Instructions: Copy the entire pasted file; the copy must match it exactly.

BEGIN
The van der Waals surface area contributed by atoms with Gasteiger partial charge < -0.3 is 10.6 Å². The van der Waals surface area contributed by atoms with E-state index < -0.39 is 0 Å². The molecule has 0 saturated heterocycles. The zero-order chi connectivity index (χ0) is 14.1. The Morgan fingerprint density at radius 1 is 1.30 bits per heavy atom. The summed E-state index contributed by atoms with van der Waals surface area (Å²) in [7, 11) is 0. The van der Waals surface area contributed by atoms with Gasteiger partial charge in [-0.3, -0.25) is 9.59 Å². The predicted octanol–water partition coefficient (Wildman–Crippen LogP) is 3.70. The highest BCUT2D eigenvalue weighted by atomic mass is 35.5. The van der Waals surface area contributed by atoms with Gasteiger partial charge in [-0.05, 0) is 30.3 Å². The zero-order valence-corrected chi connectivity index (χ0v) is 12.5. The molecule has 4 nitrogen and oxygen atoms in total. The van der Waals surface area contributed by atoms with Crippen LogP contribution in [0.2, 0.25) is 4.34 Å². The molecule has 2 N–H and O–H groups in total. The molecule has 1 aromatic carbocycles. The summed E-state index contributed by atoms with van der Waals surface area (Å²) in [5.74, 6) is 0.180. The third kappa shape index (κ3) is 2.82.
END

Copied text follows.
The van der Waals surface area contributed by atoms with Gasteiger partial charge < -0.3 is 10.6 Å². The van der Waals surface area contributed by atoms with E-state index < -0.39 is 0 Å². The molecule has 0 saturated heterocycles. The zero-order chi connectivity index (χ0) is 14.1. The Morgan fingerprint density at radius 1 is 1.30 bits per heavy atom. The summed E-state index contributed by atoms with van der Waals surface area (Å²) in [7, 11) is 0. The van der Waals surface area contributed by atoms with Gasteiger partial charge in [-0.3, -0.25) is 9.59 Å². The predicted octanol–water partition coefficient (Wildman–Crippen LogP) is 3.70. The highest BCUT2D eigenvalue weighted by atomic mass is 35.5. The van der Waals surface area contributed by atoms with Gasteiger partial charge in [-0.05, 0) is 30.3 Å². The zero-order valence-corrected chi connectivity index (χ0v) is 12.5. The molecule has 4 nitrogen and oxygen atoms in total. The van der Waals surface area contributed by atoms with Crippen LogP contribution in [0.2, 0.25) is 4.34 Å². The molecule has 2 N–H and O–H groups in total. The molecule has 1 aromatic carbocycles. The summed E-state index contributed by atoms with van der Waals surface area (Å²) in [5.74, 6) is 0.180. The third kappa shape index (κ3) is 2.82.